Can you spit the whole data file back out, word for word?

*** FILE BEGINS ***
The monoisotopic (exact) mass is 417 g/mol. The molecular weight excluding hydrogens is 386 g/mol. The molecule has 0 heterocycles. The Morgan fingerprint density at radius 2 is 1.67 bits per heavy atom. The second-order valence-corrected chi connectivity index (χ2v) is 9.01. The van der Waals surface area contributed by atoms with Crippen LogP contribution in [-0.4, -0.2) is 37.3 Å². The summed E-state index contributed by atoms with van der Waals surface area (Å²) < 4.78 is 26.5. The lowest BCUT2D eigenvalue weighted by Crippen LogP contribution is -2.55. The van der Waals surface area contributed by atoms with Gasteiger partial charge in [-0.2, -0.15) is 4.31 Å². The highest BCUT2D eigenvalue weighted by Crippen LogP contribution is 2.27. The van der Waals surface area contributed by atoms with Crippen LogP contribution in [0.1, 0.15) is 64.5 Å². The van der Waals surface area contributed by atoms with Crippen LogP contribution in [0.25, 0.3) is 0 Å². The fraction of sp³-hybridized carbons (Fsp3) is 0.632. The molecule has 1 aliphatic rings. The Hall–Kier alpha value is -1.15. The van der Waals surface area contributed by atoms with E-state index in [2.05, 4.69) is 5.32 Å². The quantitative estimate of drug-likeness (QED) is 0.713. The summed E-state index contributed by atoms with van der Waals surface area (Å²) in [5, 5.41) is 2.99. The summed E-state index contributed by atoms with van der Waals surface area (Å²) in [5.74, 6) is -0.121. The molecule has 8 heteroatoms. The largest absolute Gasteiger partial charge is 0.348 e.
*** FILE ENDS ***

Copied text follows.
The monoisotopic (exact) mass is 417 g/mol. The molecular weight excluding hydrogens is 386 g/mol. The molecule has 0 heterocycles. The Morgan fingerprint density at radius 2 is 1.67 bits per heavy atom. The second-order valence-corrected chi connectivity index (χ2v) is 9.01. The van der Waals surface area contributed by atoms with Crippen LogP contribution in [-0.4, -0.2) is 37.3 Å². The summed E-state index contributed by atoms with van der Waals surface area (Å²) < 4.78 is 26.5. The lowest BCUT2D eigenvalue weighted by Crippen LogP contribution is -2.55. The van der Waals surface area contributed by atoms with Gasteiger partial charge in [-0.2, -0.15) is 4.31 Å². The highest BCUT2D eigenvalue weighted by Crippen LogP contribution is 2.27. The van der Waals surface area contributed by atoms with Crippen LogP contribution in [0.1, 0.15) is 64.5 Å². The van der Waals surface area contributed by atoms with Crippen LogP contribution in [0.25, 0.3) is 0 Å². The fraction of sp³-hybridized carbons (Fsp3) is 0.632. The molecule has 1 aliphatic rings. The Hall–Kier alpha value is -1.15. The van der Waals surface area contributed by atoms with E-state index in [2.05, 4.69) is 5.32 Å². The quantitative estimate of drug-likeness (QED) is 0.713. The summed E-state index contributed by atoms with van der Waals surface area (Å²) in [5, 5.41) is 2.99. The summed E-state index contributed by atoms with van der Waals surface area (Å²) in [5.74, 6) is -0.121. The molecule has 8 heteroatoms. The largest absolute Gasteiger partial charge is 0.348 e.